DCPS leads the state in requests to ban books, reports show

JACKSONVILLE, Fla. – Attempts to ban books from school libraries are on the rise, according to a new report.

PEN America, a group that advocates for freedom of expression, found more than 2,500 instances of individual books being banned from school library shelves.

Texas and Florida accounted for more than half of the book bans last school year.

And in Florida, Duval County saw 176 requests to ban books — the most in the state.

The report said the district opted not to distribute sets of the “Essential Voices Classroom Libraries” collection after it was flagged for concern over the content.

RELATED: Board votes to keep 8 controversial books on St. Johns County school shelves

These are books the district has already purchased but are effectively shelved pending an investigation.

The titles, which the publisher says are designed to make classroom libraries more diverse and inclusive, include:

  • “Pink Is For Boys” by Robb Perlman

  • “Dim Sum for Everyone” by Grace Lin

  • “At the Mountain’s Base” by Traci Sorrell

According to the report, the surge in book bans is the result of a network of political and advocacy groups targeting books with LGBTQ+ storylines and characters and books involving race or characters of color.

A separate report by the American Library Association noted similar trends. The ALA has documented 681 challenges to books through the first eight months of this year, involving 1,651 different titles. In all of 2021, the ALA listed 729 challenges, directed at 1,579 books. Because the ALA relies on media accounts and reports from libraries, the actual number of challenges is likely far higher, the library association believes.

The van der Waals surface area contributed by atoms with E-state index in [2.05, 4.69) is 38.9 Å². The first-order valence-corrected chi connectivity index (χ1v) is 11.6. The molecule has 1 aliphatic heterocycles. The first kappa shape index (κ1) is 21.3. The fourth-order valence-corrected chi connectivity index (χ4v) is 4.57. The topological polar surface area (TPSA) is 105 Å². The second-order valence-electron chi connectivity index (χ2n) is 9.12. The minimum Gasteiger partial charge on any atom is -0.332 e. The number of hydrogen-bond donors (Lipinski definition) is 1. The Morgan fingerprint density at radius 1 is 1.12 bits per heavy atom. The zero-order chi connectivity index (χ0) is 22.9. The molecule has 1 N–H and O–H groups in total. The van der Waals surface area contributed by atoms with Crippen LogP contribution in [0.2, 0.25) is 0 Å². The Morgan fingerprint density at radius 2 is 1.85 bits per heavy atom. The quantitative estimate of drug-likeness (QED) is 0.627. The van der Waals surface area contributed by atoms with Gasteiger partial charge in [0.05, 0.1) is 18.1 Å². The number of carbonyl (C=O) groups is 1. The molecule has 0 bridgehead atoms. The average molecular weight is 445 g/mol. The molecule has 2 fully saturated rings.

Banned Books Week Began Sunday and will be promoted around the country through table displays, posters, bookmarks and stickers and through readings, essay contests and other events highlighting contested works. According to a report issued in April, the most targeted books have included Maia Kobabe’s graphic memoir about sexual identity, “Gender Queer,” and Jonathan Evison’s “Lawn Boy,” a coming-of-age novel narrated by a young gay man.

“We’re seeing that trend continue in 2022, the criticism of books with LGBTQ subject matter,” Caldwell-Jones says, adding that books about racism such as Angie Thomas’ novel “The Hate U Give” are also frequently challenged.

Banned Books Weeks is overseen by a coalition of writing and free speech organizations, including the National Coalition Against Censorship, the Authors Guild and PEN America.

According to the PEN America report, locally, Flagler County and Clay County have banned “All Boys Aren’t Blue,” and Flagler County has requested to ban “Speak,” “Stamped from the Beginning: The Definitive History of Racist Ideas in America ,” and “The Hate U Give.” There’s a request in Clay County to ban “Lucky.”

In St. Johns County, the report noted six banned books, including “Lucky,” “Thirteen Reasons Why,” “Queer: The Ultimate LGBTQ Guide for Teens,” “The Breakaways,” “A Court of Frost and Starlight,” and “Sold. “

The majority of the bans come from parent-driven efforts with groups like Florida-based Moms for Liberty.

The group said it is committed to “unifying, educating and empowering parents to defend their parental rights at all levels of government.”

News4Jax is reaching out to DCPS for comment on this report and where the district is in its review process on the banned book requests.

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